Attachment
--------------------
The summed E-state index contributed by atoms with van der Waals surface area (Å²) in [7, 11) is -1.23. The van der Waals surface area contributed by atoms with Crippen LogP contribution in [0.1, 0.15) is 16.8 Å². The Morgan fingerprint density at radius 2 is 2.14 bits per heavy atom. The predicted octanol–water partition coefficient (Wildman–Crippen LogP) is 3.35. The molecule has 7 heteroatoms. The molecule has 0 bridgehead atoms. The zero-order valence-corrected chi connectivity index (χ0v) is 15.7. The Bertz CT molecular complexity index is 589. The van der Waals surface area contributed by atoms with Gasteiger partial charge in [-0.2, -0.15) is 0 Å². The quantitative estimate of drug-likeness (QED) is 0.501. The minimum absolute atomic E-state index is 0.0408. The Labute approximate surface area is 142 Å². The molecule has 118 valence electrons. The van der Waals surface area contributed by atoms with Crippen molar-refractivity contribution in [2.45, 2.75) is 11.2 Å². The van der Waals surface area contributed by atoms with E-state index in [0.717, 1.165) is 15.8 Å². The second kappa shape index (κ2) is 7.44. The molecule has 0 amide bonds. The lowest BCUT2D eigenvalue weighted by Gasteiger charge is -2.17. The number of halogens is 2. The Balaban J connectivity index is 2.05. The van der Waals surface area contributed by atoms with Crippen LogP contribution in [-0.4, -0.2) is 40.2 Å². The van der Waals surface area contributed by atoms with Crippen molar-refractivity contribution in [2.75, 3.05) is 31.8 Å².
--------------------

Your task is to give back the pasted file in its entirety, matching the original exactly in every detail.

The summed E-state index contributed by atoms with van der Waals surface area (Å²) in [7, 11) is -1.23. The van der Waals surface area contributed by atoms with Crippen LogP contribution in [0.1, 0.15) is 16.8 Å². The Morgan fingerprint density at radius 2 is 2.14 bits per heavy atom. The predicted octanol–water partition coefficient (Wildman–Crippen LogP) is 3.35. The molecule has 7 heteroatoms. The molecule has 0 bridgehead atoms. The zero-order valence-corrected chi connectivity index (χ0v) is 15.7. The Bertz CT molecular complexity index is 589. The van der Waals surface area contributed by atoms with Gasteiger partial charge in [-0.2, -0.15) is 0 Å². The quantitative estimate of drug-likeness (QED) is 0.501. The minimum absolute atomic E-state index is 0.0408. The Labute approximate surface area is 142 Å². The molecule has 118 valence electrons. The van der Waals surface area contributed by atoms with Crippen molar-refractivity contribution in [2.45, 2.75) is 11.2 Å². The van der Waals surface area contributed by atoms with E-state index in [0.717, 1.165) is 15.8 Å². The second kappa shape index (κ2) is 7.44. The molecule has 0 amide bonds. The lowest BCUT2D eigenvalue weighted by Gasteiger charge is -2.17. The number of halogens is 2. The Balaban J connectivity index is 2.05. The van der Waals surface area contributed by atoms with Crippen LogP contribution in [-0.4, -0.2) is 40.2 Å². The van der Waals surface area contributed by atoms with Crippen molar-refractivity contribution in [2.75, 3.05) is 31.8 Å².